The Industry

Improving Agriculture Tech

The typical farmer must make critical decisions each year on the crops to plant, when to plant them, how to best fertilize, how and when to water and weed, when to harvest, and how to best sell finished crops. Failing at even one of these decision points can ruin a crop year. Farmers also increasingly want to use farming practices that strengthen the soil rather than deplete it. Modern farming is a complex business, and a farmer has to annually interface with seed companies, equipment makers, chemical companies, crop distributors, temporary laborers, banks, insurance companies, and the government.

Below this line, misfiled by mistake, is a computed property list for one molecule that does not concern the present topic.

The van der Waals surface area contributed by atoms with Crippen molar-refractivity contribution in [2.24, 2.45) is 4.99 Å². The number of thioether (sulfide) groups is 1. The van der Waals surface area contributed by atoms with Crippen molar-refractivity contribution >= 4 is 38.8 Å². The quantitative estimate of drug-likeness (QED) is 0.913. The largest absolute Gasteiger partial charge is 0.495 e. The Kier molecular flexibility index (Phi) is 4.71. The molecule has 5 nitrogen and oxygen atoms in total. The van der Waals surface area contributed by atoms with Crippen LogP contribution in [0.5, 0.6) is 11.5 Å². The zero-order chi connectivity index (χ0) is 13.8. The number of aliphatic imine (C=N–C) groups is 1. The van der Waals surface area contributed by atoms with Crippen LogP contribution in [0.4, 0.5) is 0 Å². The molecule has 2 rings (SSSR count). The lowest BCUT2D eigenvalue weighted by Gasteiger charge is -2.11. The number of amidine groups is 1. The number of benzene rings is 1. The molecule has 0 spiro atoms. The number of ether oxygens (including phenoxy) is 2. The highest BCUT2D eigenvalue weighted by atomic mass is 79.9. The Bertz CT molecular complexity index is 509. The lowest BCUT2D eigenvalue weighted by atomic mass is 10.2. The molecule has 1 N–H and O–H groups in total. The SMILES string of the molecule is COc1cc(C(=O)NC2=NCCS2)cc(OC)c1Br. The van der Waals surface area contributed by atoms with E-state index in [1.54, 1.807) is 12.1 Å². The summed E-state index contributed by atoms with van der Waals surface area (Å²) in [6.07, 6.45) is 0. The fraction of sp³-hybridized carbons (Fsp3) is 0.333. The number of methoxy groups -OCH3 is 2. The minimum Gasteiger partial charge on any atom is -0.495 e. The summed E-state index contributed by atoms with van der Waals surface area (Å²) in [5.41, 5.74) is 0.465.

There has been a lot of effort made over the last decade to develop technology solutions to help farmers with some of the major decisions. For example, there are now ways to use aerial photography to diagnose the conditions of each section of a field. We’re in the early stages of developing sensors that will report on everything from moisture content to nutrient levels. Farmers can now buy a dizzying array of smart tractors and other smart farming equipment.

Unfortunately, the new hardware and software solutions have brought a new dilemma to the typical farmer – how to use these new tools for the specific local conditions at a given farm. Farmers suddenly find themselves juggling a dozen different pieces of software that don’t work together. There is no easy way to transfer data between different software systems. Software that might help a corn farmer likely won’t work as well for a farmer growing sweet potatoes or tomatoes. Farmers are complaining that they need to hire a systems analyst just to make sense of all of the new tools.